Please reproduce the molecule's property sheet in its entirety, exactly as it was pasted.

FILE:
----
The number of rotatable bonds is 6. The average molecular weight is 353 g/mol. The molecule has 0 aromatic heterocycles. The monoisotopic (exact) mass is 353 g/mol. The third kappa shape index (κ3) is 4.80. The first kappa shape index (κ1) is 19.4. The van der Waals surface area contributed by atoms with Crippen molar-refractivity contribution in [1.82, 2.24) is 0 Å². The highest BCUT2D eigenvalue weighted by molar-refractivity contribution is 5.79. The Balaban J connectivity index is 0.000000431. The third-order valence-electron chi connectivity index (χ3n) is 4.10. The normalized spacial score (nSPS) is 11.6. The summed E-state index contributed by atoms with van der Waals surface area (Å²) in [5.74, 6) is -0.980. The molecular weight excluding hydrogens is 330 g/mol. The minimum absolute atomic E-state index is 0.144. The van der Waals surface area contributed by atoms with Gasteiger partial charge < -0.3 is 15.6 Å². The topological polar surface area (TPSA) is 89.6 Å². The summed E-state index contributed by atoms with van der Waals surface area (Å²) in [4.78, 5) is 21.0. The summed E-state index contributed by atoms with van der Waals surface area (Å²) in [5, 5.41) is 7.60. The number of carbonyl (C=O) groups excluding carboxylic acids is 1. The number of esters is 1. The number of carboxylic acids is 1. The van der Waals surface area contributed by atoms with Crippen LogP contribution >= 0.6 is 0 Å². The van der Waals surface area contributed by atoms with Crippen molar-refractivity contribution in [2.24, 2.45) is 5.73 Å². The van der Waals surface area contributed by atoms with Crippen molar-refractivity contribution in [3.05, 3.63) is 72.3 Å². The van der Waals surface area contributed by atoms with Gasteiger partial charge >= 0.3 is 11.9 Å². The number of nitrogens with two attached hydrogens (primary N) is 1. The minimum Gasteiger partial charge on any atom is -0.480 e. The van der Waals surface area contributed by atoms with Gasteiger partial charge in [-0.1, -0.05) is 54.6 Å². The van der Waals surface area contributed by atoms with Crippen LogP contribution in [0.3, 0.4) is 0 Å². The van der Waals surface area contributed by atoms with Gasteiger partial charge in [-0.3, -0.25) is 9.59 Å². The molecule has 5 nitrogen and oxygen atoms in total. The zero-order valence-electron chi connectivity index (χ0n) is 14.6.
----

The number of rotatable bonds is 6. The average molecular weight is 353 g/mol. The molecule has 0 aromatic heterocycles. The monoisotopic (exact) mass is 353 g/mol. The third kappa shape index (κ3) is 4.80. The first kappa shape index (κ1) is 19.4. The van der Waals surface area contributed by atoms with Crippen molar-refractivity contribution in [1.82, 2.24) is 0 Å². The highest BCUT2D eigenvalue weighted by molar-refractivity contribution is 5.79. The Balaban J connectivity index is 0.000000431. The third-order valence-electron chi connectivity index (χ3n) is 4.10. The normalized spacial score (nSPS) is 11.6. The summed E-state index contributed by atoms with van der Waals surface area (Å²) in [5.74, 6) is -0.980. The molecular weight excluding hydrogens is 330 g/mol. The minimum absolute atomic E-state index is 0.144. The van der Waals surface area contributed by atoms with Gasteiger partial charge < -0.3 is 15.6 Å². The topological polar surface area (TPSA) is 89.6 Å². The summed E-state index contributed by atoms with van der Waals surface area (Å²) in [4.78, 5) is 21.0. The summed E-state index contributed by atoms with van der Waals surface area (Å²) in [5, 5.41) is 7.60. The number of carbonyl (C=O) groups excluding carboxylic acids is 1. The number of esters is 1. The number of carboxylic acids is 1. The van der Waals surface area contributed by atoms with Crippen LogP contribution >= 0.6 is 0 Å². The van der Waals surface area contributed by atoms with Crippen molar-refractivity contribution in [2.24, 2.45) is 5.73 Å². The van der Waals surface area contributed by atoms with Crippen molar-refractivity contribution in [3.05, 3.63) is 72.3 Å². The van der Waals surface area contributed by atoms with Gasteiger partial charge >= 0.3 is 11.9 Å². The number of nitrogens with two attached hydrogens (primary N) is 1. The minimum Gasteiger partial charge on any atom is -0.480 e. The van der Waals surface area contributed by atoms with Gasteiger partial charge in [-0.1, -0.05) is 54.6 Å². The van der Waals surface area contributed by atoms with Crippen LogP contribution in [0.3, 0.4) is 0 Å². The van der Waals surface area contributed by atoms with Gasteiger partial charge in [-0.3, -0.25) is 9.59 Å². The molecule has 5 nitrogen and oxygen atoms in total. The zero-order valence-electron chi connectivity index (χ0n) is 14.6.